The family of murdered pensioner Giuseppe ‘Joe’ Miceli have paid tribute to a “kind and generous man”, following the conviction of his killer Mark Ellson.
Ellson was today sentenced to life imprisonment, with a minimum term of 24 years, by Judge Rupert Mayo at Northampton Crown Court.
Police have already described the 41-year-old, formerly of Wellingborough, as a “cold and calculating” man who carried out a senseless killing.
A statement, read on behalf of the family outside court, said: “We welcome the verdict of the court and the sentence given to Mark Ellson. It has been a hugely difficult time for all Joe’s family and friends, and we are pleased that Ellson has been brought to justice for Joe’s murder.
“We all miss Joe greatly, especially at family gatherings, and it was particularly difficult at Christmas, our first one without him. He was taken from us in such a cruel and brutal way by a man who targeted a defenceless, disabled pensioner because he had money he could steal.
“Ellson was a cold and calculating individual who left a vulnerable man beaten and dying, and we hope he stays locked up for a very long time. There is no excuse for what he did.
“We are happy the jury has come to the right conclusion and it is a huge relief to all the family, after what has been a long and difficult few months since Joe’s death last July. We are grateful Joe can finally rest in peace.
“Joe was a kind and generous man. Family was hugely important to him and he was well-regarded by friends and neighbours too. He encouraged you in everything you did and he always brought out the best in people. He worked really hard and his main priority was to provide the very best for his family.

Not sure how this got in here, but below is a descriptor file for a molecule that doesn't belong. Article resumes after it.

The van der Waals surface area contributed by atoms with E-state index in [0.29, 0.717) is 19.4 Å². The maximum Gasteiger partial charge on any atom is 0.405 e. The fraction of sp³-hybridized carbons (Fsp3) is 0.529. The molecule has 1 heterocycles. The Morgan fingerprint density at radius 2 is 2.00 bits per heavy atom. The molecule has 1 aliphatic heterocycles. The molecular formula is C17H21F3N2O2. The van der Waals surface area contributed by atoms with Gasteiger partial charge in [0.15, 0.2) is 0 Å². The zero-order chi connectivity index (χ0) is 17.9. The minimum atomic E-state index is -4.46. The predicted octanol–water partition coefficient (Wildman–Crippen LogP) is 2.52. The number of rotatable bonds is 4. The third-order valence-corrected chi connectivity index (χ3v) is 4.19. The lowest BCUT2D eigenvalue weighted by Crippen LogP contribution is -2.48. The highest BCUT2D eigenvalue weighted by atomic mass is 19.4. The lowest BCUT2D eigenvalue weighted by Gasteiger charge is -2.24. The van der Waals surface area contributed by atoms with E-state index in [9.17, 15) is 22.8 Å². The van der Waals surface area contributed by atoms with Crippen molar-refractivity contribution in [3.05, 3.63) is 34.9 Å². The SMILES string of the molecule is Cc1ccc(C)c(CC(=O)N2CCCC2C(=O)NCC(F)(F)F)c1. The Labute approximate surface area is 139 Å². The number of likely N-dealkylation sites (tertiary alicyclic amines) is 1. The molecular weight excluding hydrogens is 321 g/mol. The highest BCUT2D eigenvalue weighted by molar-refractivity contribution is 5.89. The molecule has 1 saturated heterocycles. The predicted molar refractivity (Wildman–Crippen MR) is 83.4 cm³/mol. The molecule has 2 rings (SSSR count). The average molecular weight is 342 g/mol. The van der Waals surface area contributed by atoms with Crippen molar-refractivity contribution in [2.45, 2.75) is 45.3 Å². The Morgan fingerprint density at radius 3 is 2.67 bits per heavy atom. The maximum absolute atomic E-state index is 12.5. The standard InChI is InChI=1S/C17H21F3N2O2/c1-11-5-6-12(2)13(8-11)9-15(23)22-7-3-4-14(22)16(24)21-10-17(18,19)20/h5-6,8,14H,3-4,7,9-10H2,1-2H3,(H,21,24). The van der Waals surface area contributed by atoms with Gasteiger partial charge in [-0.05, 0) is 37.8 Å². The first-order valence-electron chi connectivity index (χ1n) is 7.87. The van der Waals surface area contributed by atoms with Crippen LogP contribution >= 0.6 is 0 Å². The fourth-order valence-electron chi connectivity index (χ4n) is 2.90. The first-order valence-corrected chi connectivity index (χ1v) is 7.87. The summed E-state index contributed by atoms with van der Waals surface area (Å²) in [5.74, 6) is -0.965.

“When he was in his late twenties he lost part of his lower leg in an accident, and had to learn to walk again. It was around this time he met a man who used to deal in coins, and that’s where his love for coins and medals began.
“Joe didn’t have any qualifications. He started from scratch and made a successful business out of his interest in coins and medals. They were his passion.
“He was well respected in the business and was often asked for expert advice. He was very trusting and liked to take an old-fashioned, informal approach to business.
“He was finally talking about retirement and taking it easy. He said 2014 would be his year, when he would relax and a new life would start. He was looking forward to travelling with his family and visiting Italy again. It’s so sad that he lost his life in such a sudden and cruel way, and is not here to live out his dreams of a long and happy retirement.
“We would like to close by thanking everyone who has helped us through what has been a very difficult time, in particular the police for their hard work and determination in bringing Joe’s killer to justice, and for the support they have provided throughout.”